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Nathaniel Olmstead Kellogg (1796-1854)
|N. O. Kellogg|
(Source: CT Magazine)
Nathaniel Kellogg was the grandson of Vernon's first minister, Rev. Ebenezer Kellogg, who served at the First Congregational Church at the Meetinghouse on Old Meetinghouse Hill for 55 years.
His parents were Ebenezer Kellogg, Jr. and Abigail Olmstead. They built the house at the corner of Hartford Turnpike and Bamforth Road where the house still stands, one of the oldest in town.
Nathaniel would have worked on the farms and been active in the church on the hill as a boy. Church and state were one at the time. He would have known all the prominent men in town and he and many of his cousins pioneered in the emerging manufacturing industry. About the time of his birth Warburton was building his mill on the lower Tankerhoosen.
I'm not sure if Nathaniel went to college, likely Yale, as some of his other family members did.
He married Elizabeth Nash in Stockbridge, MA on January 21, 1822. (American Mercury newspaper)
N.O. died on May 13 1854 at the age of 58. (New York Eventing Post) He is buried in the Kellogg family plot in Elm Hill Cemetery. An inventory of his estate and his will are online at Ancestry.com. He was worth about $145,000 - a considerable amount for the time.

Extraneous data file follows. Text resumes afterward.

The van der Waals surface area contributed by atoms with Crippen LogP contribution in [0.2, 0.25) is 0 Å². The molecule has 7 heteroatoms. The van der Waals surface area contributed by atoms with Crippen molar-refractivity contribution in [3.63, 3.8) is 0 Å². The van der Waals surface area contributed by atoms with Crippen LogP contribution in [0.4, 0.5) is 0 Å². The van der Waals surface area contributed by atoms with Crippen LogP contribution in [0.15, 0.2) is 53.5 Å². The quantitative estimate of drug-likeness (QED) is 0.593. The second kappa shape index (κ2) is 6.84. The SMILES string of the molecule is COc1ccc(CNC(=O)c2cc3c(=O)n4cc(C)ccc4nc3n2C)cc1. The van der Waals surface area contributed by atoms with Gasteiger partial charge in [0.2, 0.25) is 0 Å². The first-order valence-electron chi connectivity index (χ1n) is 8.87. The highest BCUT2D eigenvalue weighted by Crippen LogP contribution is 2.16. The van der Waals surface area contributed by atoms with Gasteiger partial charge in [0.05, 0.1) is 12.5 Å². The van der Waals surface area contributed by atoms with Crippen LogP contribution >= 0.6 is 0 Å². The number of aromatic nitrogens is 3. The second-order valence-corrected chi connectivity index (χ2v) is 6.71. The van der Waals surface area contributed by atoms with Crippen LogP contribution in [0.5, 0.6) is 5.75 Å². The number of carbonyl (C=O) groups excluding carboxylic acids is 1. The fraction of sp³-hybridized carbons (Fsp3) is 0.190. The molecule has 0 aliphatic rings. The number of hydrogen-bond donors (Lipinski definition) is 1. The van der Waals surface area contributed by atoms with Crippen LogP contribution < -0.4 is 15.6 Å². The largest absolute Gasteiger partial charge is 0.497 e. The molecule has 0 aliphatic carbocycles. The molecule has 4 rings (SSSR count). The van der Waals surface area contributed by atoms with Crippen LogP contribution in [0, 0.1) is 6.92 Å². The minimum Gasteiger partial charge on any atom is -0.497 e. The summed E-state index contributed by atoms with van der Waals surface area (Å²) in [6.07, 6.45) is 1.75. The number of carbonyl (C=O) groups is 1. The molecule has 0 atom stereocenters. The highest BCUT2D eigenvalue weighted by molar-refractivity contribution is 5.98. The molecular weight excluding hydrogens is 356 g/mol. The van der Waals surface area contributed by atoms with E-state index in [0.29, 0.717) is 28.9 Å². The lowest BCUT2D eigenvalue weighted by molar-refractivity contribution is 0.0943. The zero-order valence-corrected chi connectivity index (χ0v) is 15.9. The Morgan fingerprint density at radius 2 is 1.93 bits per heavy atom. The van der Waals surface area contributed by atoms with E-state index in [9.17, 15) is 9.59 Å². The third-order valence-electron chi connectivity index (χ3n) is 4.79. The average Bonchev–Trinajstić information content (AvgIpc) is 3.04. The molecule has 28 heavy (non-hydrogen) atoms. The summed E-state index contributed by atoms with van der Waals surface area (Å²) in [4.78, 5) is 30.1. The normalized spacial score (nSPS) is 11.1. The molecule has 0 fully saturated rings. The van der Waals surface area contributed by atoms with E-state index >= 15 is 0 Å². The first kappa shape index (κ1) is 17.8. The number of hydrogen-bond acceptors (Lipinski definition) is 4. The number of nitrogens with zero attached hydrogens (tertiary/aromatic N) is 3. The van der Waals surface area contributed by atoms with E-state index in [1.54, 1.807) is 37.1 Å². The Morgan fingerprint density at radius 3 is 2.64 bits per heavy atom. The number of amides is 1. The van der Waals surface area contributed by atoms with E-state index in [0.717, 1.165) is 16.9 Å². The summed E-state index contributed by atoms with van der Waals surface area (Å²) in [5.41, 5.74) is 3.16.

He also served as a state senator, thus the Honorable title.
The Kellogg House
Nathaniel Kellogg built his home on Kelloggville's Main Street (currently 85 Main Street) near his factory about 1840. It is in the Greek Revival architectural style. Although it has had modifications and additions it still retains its original character.
It is a 2-1/2-story Greek Revival house with pedimented gables, a three-part entablature, and Doric pilasters. It features a Queen Anne veranda and a south-facing angled window bay, which date from the late nineteenth century. It has a 1-story detached frame garage, constructed in 1971, which is located on the south side of the house, toward the rear of the lot, to minimize its intrusion on the streetscape.
"The Kelloggs in the Old World and the New" by Timothy Hopkins, 1903. Can be read online.